Ealing Councillors Vote Through 'Pay' Rise

Opponents accuse ruling group have 'snouts in trough'

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Ealing's ruling Labour administration has voted to increase allowances for councillors and create new posts. The victorious group - who now hold a majority of 53 seats on the council - agreed to the rise in expenses at last night's (10/06) annual Mayor -making.

It will mean councillors get a 1% bonus, taking their basic expenses from £9,612 to £9,708.

The Council Leader will see his special responsibility allowance increase from £31,788 to £32,100.

The proposals are being funded out of Council reserves, and the allowances rise, along with the additional posts, are estimated to cost £65,000.

Both the Conservatives and Lib-Dems opposed the increase.

Cllr Gregory Stafford, Conservative Leader of the Opposition said: “It truly sums up the arrogance and disregard that the Labour Party has for the residents of Ealing by proposing to award themselves an extra £40,000 a year to line their own pockets.

''Reserves should be used to improve our dreadful roads and pavements or for real emergencies and unforeseen shortfalls not lining the pockets of the new Labour Councillors.

''Whilst the streets remain filthy and they are hiking up charges on residents for parking and recycling collections, the Labour piggies have their snouts in the trough.”

Liberal Democrat Finance Spokesperson Councillor Andrew Steed said: “The Liberal Democrats say that Labour should hang their head in shame. The first thing they have done since the elections is to take £65,000 of Ealing tax payers’ money and give it themselves instead of using it to provide residents with services.”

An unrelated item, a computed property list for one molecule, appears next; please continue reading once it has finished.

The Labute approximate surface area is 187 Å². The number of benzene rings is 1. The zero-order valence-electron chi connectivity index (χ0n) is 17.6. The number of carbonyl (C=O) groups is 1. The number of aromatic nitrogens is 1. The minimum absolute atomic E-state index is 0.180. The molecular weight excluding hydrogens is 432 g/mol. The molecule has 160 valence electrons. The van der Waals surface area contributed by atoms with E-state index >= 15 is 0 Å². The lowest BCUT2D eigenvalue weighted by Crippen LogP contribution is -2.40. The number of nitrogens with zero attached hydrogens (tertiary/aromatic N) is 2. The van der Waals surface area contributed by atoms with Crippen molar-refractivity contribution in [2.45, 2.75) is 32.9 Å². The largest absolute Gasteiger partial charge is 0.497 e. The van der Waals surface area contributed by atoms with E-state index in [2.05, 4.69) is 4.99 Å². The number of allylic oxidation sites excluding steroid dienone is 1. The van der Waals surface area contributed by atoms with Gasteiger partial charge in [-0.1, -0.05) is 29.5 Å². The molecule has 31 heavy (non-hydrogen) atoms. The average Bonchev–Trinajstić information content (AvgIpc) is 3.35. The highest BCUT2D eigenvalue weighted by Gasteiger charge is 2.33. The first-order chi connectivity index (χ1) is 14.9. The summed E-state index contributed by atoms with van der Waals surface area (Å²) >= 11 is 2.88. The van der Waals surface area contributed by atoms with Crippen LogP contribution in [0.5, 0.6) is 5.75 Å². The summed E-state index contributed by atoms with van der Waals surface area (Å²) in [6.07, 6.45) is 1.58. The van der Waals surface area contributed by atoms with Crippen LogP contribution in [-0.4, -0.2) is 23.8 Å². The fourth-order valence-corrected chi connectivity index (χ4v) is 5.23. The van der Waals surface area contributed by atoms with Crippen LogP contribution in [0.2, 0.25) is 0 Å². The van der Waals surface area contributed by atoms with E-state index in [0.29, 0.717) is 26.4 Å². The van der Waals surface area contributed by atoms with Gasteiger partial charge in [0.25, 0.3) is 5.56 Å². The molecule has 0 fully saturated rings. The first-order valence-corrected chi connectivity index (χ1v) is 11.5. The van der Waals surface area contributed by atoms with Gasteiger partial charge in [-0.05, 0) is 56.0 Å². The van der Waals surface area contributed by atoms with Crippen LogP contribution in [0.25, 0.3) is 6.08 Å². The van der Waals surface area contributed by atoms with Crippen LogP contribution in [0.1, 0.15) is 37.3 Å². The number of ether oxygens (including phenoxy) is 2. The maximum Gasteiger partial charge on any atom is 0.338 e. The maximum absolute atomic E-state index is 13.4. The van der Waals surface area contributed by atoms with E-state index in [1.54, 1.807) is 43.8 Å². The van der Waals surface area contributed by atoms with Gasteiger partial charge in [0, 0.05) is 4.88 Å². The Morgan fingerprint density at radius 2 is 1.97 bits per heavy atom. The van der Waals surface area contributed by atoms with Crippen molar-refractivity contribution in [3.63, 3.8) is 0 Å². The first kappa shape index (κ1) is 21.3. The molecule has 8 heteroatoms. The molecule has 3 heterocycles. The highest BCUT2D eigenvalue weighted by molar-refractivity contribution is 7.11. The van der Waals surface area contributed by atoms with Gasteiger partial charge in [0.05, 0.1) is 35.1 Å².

An Ealing Council spokesperson said: " The council agreed in 2007 that members’ allowances would only be increased in line with the local government pay awards set nationally as they are implemented.  Despite an independent panel recommending that allowances in Ealing be increased, they have remained frozen for the past four years and this proposed 1 per cent increase will be met  within existing budgets used to support councillors.  

'' Even though we have faced  unprecedented cuts of £87million over the last few years, council tax has remained frozen for six years and we have already promised to freeze it again next year. We have a good record of reducing our costs whilst protecting frontline services but we know the next few years will be particularly challenging and will require major changes to services.

 "So it is important that all decisions are rigorously scrutinised by councillors to ensure that changes achieve savings whilst continuing to provide good services  to local residents which is why we have reinstated some roles and strengthened other areas.”

11th June 2014